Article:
When humor fails

Every day, when the final bell rings at Christian's school, my oldest walks one mile to the school his younger siblings attends. There he waits for a few minutes until their classes are over and I pick all three kids up in one location. Or, at least that is how it usually works in warmer weather.

I don't mind making him walk to and from school when there is snow on the ground, but I don't want him walking when the the temperatures are in the low teens or single digits. Since the last week of school before Christmas break through today and potentially into next week have been cold enough to discourage his status as a pedestrian, I have been dropping him off in the mornings. I still give him the option to walk after school but also let him know that he is free to call me if he wants me to pick him up.

Today, right on schedule, my phone rang and I saw his school's name flash onto the display. I answered.

Me: "Hey kid."
Christian: "Hi. So, um ... I was calling because ... "
Me: "You wanted to let me know you were going to walk to your brother and sister's school?"
Christian: "No."
Me: "Because you wanted to borrow my teleportation device?"
Christian: "NO!"

Like most dads I know, my goal is to be a good dad. I want my children to grow into functioning and productive members of society. I want them to know that I will be there for them whenever they need me, whether it is to celebrate their success or to support them when the road is rough.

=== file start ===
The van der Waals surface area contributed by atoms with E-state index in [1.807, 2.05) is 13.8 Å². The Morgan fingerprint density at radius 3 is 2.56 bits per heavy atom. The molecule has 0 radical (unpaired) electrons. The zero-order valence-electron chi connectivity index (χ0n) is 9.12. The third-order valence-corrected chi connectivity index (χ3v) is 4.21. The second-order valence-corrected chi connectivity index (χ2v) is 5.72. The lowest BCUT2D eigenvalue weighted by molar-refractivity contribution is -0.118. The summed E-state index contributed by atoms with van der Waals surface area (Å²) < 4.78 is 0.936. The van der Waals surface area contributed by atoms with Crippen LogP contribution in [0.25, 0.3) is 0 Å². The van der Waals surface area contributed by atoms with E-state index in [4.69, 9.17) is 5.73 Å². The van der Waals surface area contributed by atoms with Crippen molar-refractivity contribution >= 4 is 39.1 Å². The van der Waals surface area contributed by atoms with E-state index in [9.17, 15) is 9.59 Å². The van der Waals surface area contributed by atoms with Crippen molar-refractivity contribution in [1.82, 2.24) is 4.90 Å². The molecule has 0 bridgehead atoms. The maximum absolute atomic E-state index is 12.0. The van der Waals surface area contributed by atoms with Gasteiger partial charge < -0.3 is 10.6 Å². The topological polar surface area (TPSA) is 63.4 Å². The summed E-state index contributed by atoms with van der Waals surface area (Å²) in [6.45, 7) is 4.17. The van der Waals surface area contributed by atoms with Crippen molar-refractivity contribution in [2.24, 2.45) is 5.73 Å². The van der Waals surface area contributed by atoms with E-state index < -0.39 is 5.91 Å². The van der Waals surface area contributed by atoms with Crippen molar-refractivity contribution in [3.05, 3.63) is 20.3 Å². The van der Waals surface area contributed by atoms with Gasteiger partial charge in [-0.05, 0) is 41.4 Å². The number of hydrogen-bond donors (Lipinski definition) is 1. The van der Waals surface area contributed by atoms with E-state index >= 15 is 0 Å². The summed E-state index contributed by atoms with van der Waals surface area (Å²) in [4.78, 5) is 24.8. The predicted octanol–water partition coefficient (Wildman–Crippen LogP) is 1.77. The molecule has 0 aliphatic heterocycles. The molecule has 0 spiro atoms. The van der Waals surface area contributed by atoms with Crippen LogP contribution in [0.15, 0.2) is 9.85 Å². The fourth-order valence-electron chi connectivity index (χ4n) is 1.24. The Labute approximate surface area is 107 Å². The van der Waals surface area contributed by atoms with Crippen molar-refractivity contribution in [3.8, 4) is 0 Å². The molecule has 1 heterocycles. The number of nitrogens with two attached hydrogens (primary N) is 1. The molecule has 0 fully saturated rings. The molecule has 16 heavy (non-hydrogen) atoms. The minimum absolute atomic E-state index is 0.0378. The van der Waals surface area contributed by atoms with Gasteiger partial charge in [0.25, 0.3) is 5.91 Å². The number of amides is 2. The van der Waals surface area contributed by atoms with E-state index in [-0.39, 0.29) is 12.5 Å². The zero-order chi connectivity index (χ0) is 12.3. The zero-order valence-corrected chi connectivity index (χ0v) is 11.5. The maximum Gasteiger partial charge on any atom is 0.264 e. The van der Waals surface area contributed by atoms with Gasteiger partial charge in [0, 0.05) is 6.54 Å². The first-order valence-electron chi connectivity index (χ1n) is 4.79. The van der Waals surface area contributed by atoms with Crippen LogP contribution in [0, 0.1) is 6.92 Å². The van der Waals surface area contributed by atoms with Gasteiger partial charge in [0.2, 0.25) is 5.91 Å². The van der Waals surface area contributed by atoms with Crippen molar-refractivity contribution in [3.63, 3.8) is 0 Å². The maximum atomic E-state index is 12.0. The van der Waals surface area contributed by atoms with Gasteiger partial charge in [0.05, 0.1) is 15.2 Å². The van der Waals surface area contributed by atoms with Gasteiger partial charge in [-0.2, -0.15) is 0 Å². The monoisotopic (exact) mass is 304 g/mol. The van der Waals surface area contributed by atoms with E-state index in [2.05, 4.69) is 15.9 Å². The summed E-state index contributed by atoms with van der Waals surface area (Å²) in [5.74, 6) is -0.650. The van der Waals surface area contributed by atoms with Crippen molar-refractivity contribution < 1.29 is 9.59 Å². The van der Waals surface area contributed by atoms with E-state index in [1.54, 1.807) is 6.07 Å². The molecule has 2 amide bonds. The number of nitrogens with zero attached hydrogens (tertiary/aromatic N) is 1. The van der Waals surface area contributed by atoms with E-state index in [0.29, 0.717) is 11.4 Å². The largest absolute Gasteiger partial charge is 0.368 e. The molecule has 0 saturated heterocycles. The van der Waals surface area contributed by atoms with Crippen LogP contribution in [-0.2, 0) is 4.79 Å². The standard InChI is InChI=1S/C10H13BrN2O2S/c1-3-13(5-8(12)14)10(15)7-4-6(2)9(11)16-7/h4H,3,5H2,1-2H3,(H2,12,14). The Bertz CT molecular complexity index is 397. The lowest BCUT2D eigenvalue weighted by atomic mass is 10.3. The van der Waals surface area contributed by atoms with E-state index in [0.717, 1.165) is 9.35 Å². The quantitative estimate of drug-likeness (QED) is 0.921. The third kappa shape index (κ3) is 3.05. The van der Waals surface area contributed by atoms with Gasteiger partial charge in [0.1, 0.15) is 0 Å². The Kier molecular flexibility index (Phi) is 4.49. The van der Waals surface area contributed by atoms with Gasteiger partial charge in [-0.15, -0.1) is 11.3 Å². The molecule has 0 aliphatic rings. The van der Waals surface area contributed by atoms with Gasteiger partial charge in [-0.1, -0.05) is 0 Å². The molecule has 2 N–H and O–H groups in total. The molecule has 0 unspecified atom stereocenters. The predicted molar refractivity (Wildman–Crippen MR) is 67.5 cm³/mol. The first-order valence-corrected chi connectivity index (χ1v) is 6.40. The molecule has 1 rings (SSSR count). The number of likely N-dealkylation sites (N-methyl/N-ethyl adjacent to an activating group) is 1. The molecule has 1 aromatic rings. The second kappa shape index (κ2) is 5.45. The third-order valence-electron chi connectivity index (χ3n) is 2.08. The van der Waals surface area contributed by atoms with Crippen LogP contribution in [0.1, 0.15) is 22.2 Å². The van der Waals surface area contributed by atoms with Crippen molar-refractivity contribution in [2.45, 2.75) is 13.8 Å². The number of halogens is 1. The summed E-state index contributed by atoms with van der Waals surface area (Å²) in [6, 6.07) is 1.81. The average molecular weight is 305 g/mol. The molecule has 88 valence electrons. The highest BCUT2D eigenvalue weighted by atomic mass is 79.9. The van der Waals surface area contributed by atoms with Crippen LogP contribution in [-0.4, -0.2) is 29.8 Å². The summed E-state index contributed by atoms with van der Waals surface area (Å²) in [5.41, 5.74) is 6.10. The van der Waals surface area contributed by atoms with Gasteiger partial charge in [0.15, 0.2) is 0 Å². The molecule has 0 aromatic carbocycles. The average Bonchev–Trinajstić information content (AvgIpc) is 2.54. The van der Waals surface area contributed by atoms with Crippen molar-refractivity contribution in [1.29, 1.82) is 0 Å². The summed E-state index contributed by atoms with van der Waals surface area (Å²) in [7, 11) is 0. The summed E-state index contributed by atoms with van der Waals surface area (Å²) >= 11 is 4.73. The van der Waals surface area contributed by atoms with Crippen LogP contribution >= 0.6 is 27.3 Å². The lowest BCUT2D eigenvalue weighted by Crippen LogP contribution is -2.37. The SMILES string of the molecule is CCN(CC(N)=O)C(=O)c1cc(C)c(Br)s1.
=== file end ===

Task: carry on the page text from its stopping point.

Yet I aspire for something more. Sure I desire to be a good dad, but also wish to be a funny dad. The kind that can make my kids laugh. The kind my kids' friends think is cool even when my kids find me embarrassing. Most days I feel like a success. I enjoy my time with the kids and the smiles and laughter they bring light up my world. My oldest is unquestionably sure I could find a second career as a comedian.

Sometimes I fear, however, that my attempts to be funny are mistaken for my serious face. The moment when Christian called this afternoon to ask for a ride was one of those times where my humor and my lack of humor where indistinguishable.

Of course I knew Christian wanted me to pick him up on the way to get his siblings. I knew his intentions when he called, before I even answered the phone. I don't own a teleportation device so that comment could not have been a logical or serious suggestion. But for a bizarre few seconds, Christian thought I was completely somber. He was getting impatient with my repeated failed attempts to guess what he wanted from me.